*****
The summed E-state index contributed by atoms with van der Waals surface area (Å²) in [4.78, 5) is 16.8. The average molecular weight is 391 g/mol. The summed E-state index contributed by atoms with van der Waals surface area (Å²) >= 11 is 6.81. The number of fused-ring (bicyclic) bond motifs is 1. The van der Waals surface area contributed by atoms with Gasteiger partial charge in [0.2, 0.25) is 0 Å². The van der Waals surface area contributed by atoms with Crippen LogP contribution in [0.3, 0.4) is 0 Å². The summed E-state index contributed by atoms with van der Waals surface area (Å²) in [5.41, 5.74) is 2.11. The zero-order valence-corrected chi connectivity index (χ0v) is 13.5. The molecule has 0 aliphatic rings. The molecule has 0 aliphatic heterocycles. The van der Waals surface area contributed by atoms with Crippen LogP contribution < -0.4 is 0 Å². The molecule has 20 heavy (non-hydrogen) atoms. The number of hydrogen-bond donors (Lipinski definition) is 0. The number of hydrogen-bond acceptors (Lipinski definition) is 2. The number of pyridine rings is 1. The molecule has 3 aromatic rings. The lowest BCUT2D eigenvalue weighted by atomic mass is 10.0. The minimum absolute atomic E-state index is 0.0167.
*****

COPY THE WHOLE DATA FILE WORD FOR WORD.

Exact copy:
The summed E-state index contributed by atoms with van der Waals surface area (Å²) in [4.78, 5) is 16.8. The average molecular weight is 391 g/mol. The summed E-state index contributed by atoms with van der Waals surface area (Å²) >= 11 is 6.81. The number of fused-ring (bicyclic) bond motifs is 1. The van der Waals surface area contributed by atoms with Gasteiger partial charge in [0.2, 0.25) is 0 Å². The van der Waals surface area contributed by atoms with Crippen LogP contribution in [0.3, 0.4) is 0 Å². The summed E-state index contributed by atoms with van der Waals surface area (Å²) in [5.41, 5.74) is 2.11. The zero-order valence-corrected chi connectivity index (χ0v) is 13.5. The molecule has 0 aliphatic rings. The molecule has 0 aliphatic heterocycles. The van der Waals surface area contributed by atoms with Crippen LogP contribution < -0.4 is 0 Å². The molecule has 20 heavy (non-hydrogen) atoms. The number of hydrogen-bond donors (Lipinski definition) is 0. The number of hydrogen-bond acceptors (Lipinski definition) is 2. The number of pyridine rings is 1. The molecule has 3 aromatic rings. The lowest BCUT2D eigenvalue weighted by atomic mass is 10.0. The minimum absolute atomic E-state index is 0.0167.